Bidirectional calcium signaling between satellite glial cells and neurons in cultured mouse trigeminal ganglia

Sylvia O. Suadicani, Pavel S. Cherkas, Jonathan Zuckerman, David N. Smith, David C. Spray, Menachem Hanani

Research output: Contribution to journalArticlepeer-review

97 Scopus citations


Astrocytes communicate with neurons, endothelial and other glial cells through transmission of intercellular calcium signals. Satellite glial cells (SGCs) in sensory ganglia share several properties with astrocytes, but whether this type of communication occurs between SGCs and sensory neurons has not been explored. In the present work we used cultured neurons and SGCs from mouse trigeminal ganglia to address this question. Focal electrical or mechanical stimulation of single neurons in trigeminal ganglion cultures increased intracellular calcium concentration in these cells and triggered calcium elevations in adjacent glial cells. Similar to neurons, SGCs responded to mechanical stimulation with increase in cytosolic calcium that spread to the adjacent neuron and neighboring glial cells. Calcium signaling from SGCs to neurons and among SGCs was diminished in the presence of the broad-spectrum P2 receptor antagonist suramin (50M) or in the presence of the gap junction blocker carbenoxolone (100 μM), whereas signaling from neurons to SGCs was reduced by suramin, but not by carbenoxolone. Following induction of submandibular inflammation by Complete Freund's Adjuvant injection, the amplitude of signaling among SGCs and from SGCs to neuron was increased, whereas the amplitude from neuron to SGCs was reduced. These results indicate for the first time the presence of bidirectional calcium signaling between neurons and SGCs in sensory ganglia cultures, which is mediated by the activation of purinergic P 2 receptors, and to some extent by gap junctions. Furthermore, the results indicate that not only sensory neurons, but also SGCs release ATP. This form of intercellular calcium signaling likely plays key roles in the modulation of neuronal activity within sensory ganglia in normal and pathological states.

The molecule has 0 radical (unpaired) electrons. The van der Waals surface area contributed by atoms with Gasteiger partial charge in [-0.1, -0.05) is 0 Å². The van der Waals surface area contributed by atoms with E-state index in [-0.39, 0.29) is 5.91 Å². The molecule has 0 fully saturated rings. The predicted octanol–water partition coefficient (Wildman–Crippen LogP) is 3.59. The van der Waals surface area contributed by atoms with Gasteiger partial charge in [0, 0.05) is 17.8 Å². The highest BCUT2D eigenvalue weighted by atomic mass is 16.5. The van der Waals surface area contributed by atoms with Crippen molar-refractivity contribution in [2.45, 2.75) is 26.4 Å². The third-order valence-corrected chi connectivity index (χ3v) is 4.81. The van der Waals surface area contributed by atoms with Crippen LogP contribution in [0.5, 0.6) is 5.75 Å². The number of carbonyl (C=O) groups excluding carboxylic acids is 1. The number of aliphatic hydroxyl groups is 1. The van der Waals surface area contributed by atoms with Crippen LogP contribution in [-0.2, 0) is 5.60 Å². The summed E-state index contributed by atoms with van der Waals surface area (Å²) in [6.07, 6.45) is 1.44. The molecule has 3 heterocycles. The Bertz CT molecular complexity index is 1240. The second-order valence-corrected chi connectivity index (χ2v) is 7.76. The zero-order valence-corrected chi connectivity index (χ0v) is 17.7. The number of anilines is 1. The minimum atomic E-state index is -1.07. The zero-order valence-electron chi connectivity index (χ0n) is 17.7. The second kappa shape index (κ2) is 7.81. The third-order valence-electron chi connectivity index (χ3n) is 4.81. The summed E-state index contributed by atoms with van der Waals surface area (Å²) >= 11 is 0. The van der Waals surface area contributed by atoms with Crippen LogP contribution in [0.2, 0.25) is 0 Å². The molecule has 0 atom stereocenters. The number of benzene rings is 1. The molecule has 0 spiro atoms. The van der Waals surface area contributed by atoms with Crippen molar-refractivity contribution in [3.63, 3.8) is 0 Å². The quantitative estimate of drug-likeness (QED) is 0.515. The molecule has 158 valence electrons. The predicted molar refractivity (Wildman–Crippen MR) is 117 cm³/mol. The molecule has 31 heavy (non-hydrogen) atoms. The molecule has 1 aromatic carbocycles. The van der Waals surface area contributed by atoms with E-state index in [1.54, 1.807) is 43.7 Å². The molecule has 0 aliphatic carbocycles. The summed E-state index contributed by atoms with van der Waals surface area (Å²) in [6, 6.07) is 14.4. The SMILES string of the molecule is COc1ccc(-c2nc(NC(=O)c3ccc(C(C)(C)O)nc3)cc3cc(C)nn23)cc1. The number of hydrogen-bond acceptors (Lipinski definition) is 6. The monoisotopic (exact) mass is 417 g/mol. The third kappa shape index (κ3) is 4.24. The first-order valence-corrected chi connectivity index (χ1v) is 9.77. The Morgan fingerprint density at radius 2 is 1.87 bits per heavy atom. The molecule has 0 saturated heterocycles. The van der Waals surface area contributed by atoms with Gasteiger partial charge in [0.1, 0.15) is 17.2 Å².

Original languageEnglish (US)
Pages (from-to)43-51
Number of pages9
JournalNeuron Glia Biology
Issue number1
StatePublished - Feb 2010


  • Gap junctions
  • neuron-glial communication
  • orofacial hypersensitivity
  • purinergic receptors

ASJC Scopus subject areas

  • Cellular and Molecular Neuroscience
  • Cell Biology


Dive into the research topics of 'Bidirectional calcium signaling between satellite glial cells and neurons in cultured mouse trigeminal ganglia'. Together they form a unique fingerprint.

Cite this